[00:26] In addition to Ludicrous Mode, which is going to really just send you flying from a standing start, something that's gotten a lot of press and publicity is the Autopilot mode, which allows automated driving. You have cameras that are taking in the speed limits, that are finding the lanes, and the car takes over the steering for you. It can also take over lane changes. We wanted to demonstrate that for you today. We're up in Northern Michigan doing our Automotive Technology of the Year award testing and these roads are actually really smooth, really well marked, so it's a good test case, just sort of to get a baseline for if this technology works well or not.
[01:08] You can see on the giant touchscreen here, we have the vehicle settings up, the driver assist settings. Auto lane change is on, auto-steer is kind of grayed out, but you can see that it's toggled to on, and there's a little gray wheel up on the smaller screen right in front of me. That's letting me know that Tesla has found it's way in the lane markings and is ready for auto-steer to take over. If you wanted to do that, all you do is you take the cruise control stock and you pull it towards yourself twice fast. Here we go. All right, so auto-steer has taken over. It actually took over right as a second lane came about, so that's kind of a good test right there to see if it was going to keep the lane I was in. I will say that's the only thing that I've experienced really, is when there's a pull-off, sometimes it gets a little confused by that, a passing lane. Supposed [00:02:00] to say keep your hands on the wheel, but just to demonstrate, I'm sort of hovering, and now we're going to turn on the blinker. You can see it kind of over-corrected a little bit there, but it made the lane change without me having to tell it what to do.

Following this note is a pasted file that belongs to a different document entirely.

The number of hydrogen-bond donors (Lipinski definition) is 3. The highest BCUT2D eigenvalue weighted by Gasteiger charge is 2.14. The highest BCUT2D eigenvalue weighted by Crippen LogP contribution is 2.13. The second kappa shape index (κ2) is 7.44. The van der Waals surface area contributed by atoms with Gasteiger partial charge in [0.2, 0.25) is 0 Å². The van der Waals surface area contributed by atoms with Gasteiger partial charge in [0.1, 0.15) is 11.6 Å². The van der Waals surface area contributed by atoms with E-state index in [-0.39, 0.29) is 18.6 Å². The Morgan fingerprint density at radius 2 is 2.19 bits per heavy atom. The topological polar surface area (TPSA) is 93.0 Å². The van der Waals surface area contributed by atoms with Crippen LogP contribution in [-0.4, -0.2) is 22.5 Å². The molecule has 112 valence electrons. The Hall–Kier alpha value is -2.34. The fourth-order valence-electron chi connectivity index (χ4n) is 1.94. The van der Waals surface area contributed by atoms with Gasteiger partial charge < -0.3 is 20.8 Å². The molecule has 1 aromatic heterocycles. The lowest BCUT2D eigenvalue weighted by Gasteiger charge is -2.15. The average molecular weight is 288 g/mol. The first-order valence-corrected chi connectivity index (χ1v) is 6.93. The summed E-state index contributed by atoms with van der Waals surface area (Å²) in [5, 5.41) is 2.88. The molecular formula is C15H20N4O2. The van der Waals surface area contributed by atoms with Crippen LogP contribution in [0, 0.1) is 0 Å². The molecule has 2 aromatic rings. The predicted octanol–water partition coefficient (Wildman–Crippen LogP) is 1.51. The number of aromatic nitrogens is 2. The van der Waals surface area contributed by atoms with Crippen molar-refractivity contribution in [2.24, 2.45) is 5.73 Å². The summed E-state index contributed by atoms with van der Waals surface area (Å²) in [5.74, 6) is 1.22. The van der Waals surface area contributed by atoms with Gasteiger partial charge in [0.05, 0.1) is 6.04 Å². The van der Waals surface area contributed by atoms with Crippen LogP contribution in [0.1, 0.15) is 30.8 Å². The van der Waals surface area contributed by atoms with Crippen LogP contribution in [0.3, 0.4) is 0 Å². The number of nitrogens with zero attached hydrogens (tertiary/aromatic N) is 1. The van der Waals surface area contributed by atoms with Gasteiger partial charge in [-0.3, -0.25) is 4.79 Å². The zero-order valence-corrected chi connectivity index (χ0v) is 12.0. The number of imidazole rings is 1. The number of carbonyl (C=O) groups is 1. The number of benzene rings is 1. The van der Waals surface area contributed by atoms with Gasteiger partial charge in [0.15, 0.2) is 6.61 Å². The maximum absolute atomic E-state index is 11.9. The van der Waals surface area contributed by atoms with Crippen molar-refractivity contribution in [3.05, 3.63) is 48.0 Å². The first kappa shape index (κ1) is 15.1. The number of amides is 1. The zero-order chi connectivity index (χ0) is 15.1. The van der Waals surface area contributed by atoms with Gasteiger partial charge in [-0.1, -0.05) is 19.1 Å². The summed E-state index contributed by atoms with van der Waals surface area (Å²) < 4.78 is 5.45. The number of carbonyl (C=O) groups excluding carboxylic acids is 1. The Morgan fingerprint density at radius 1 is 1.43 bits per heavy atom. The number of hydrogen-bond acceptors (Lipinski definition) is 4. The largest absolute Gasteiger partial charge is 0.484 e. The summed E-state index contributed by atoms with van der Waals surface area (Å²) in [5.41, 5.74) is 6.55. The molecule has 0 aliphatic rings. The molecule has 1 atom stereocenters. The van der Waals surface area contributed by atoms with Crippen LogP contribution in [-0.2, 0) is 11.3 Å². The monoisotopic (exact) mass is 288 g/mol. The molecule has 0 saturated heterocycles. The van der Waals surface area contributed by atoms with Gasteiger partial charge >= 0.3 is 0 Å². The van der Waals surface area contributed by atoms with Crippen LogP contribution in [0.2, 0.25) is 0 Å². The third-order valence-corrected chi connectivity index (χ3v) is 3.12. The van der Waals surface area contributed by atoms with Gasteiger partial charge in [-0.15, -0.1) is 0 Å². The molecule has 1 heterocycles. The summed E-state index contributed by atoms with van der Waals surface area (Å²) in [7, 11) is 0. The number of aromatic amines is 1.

[02:19] Now here's one of those pull-offs where it kind of edges over to the right a little bit, but, hey, it kept me in my lane. I didn't need to take over the wheel and correct. If you find yourself in a situation where you don't really trust that it knows exactly what's going on with the road, like for instance here, I probably would've already headed over, and it gets there eventually, but that's not maybe the most natural behavior for the vehicle, but if you do find yourself in a situation that's maybe not safe, you need to take over, just like any other cruise control system where you can tap the brake, it'll turn the system off. You'll hear a chime when I do that or you can fight the steering a little bit and you hear the chime and now I've taken over again. If I want to start it again, just pull the stock towards me twice on the cruise control and away we go.
[03:09] What's really cool and forward thinking is that Tesla had all the hardware ready to go in the Model S's that they were shipping. They were ready for self-driving as soon as they got the software right. Then the update came over the air and one morning, Tesla Model S drivers wake up to a car that can drive itself.
[03:28] That's auto-pilot with the Tesla Model S and I have to say, I came away very impressed. It's not 100% of the way there yet. You can't read the newspaper on your commute and I wouldn't totally trust it in every situation or if I didn't have very clear lane markings, but that might just be my bias. I haven't tested it on any other lanes except these up here that again are smooth and clearly marked. Clearly, self driving cars are on the way, if they haven't arrived already. For autoblog, I'm Adam Morath [00:04:00].